And then there was one.
L’Avion is the last of the pure business-class airlines still flying.
Silverjet, which flew the London-to-New York and London-to-Dubai routes, died last week. Although officially they are still in discussions to revive the company and its stock (trading has been suspended), it would take a minor miracle for Silverjet to dodge the bullet that claimed its business-class brethren.
MaxJet died in January and Eos Airlines followed in April.
Talk about being in right place at the wrong time.
Or is it the wrong place with the right concept?
Either way, all-business airlines were and still are a great idea.
I never had the opportunity to fly Silverjet, MaxJet, or Eos, and I really regret that. You cannot imagine how much it hurts a dedicated road warrior like me to hear that three of the four carriers tailored specifically for the comfort and convenience and special needs of business travelers – and doing so at a fair price point – are kaput.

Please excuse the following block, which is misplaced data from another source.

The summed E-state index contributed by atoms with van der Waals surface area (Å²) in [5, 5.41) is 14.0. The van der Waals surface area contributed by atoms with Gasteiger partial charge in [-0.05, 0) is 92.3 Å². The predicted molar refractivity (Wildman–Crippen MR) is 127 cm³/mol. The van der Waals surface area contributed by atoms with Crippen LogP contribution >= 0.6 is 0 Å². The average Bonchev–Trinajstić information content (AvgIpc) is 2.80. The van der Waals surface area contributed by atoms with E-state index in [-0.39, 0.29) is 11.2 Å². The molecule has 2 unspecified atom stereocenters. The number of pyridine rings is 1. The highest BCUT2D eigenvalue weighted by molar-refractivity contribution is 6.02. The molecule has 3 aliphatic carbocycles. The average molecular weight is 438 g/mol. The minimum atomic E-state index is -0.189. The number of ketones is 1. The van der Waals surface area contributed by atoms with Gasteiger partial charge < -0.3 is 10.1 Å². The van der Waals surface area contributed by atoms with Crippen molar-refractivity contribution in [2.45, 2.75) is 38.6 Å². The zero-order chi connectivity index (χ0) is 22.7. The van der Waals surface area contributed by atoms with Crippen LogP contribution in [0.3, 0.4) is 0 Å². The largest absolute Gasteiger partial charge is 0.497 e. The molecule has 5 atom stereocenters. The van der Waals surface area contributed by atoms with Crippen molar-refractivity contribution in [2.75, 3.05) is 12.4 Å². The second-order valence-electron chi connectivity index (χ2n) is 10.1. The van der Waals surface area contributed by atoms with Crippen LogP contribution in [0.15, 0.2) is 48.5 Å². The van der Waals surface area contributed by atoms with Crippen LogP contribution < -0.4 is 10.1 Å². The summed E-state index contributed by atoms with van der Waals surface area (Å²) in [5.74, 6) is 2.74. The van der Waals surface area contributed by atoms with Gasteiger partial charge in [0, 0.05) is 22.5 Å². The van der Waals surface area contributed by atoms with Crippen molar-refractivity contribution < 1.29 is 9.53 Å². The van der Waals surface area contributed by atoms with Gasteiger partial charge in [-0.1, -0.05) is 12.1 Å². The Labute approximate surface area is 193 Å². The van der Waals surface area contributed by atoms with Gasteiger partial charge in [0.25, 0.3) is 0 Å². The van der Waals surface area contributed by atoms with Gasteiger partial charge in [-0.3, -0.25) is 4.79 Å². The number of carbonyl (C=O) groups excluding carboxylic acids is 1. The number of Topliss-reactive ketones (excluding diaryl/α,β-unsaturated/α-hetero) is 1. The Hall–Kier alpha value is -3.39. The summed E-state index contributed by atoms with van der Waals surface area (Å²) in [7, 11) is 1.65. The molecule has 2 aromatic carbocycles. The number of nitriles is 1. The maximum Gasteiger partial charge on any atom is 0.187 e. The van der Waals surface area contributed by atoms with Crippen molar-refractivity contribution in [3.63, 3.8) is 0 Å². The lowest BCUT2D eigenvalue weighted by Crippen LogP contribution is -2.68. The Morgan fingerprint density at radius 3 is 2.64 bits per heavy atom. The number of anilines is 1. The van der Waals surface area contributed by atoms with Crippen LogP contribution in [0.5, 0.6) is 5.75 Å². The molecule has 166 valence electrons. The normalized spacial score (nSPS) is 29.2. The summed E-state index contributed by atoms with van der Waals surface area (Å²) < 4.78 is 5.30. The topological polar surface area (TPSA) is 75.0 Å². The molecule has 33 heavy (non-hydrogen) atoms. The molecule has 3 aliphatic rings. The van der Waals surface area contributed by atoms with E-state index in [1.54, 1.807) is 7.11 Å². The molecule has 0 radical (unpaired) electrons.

Like so many creative concepts, even those that had solid business models when they launched, the concept of the all-business-class airline succumbed to changes in the marketplace that occurred too rapidly for any of these carriers to adapt.
Skyrocketing fuel prices seem to have been the main culprit. But it didn’t help that their investors got cold feet. At the end of the day, those holding the purse strings figured that the all-business math just didn’t compute.
Now, with network carriers slashing their schedules as well, the outlook for the road warrior is bleak. One small ray of light: Business Traveller notes that Lufthansa still provides an all-business class service from Frankfurt to Newark International.
What do you think the future holds for the airborne road warrior?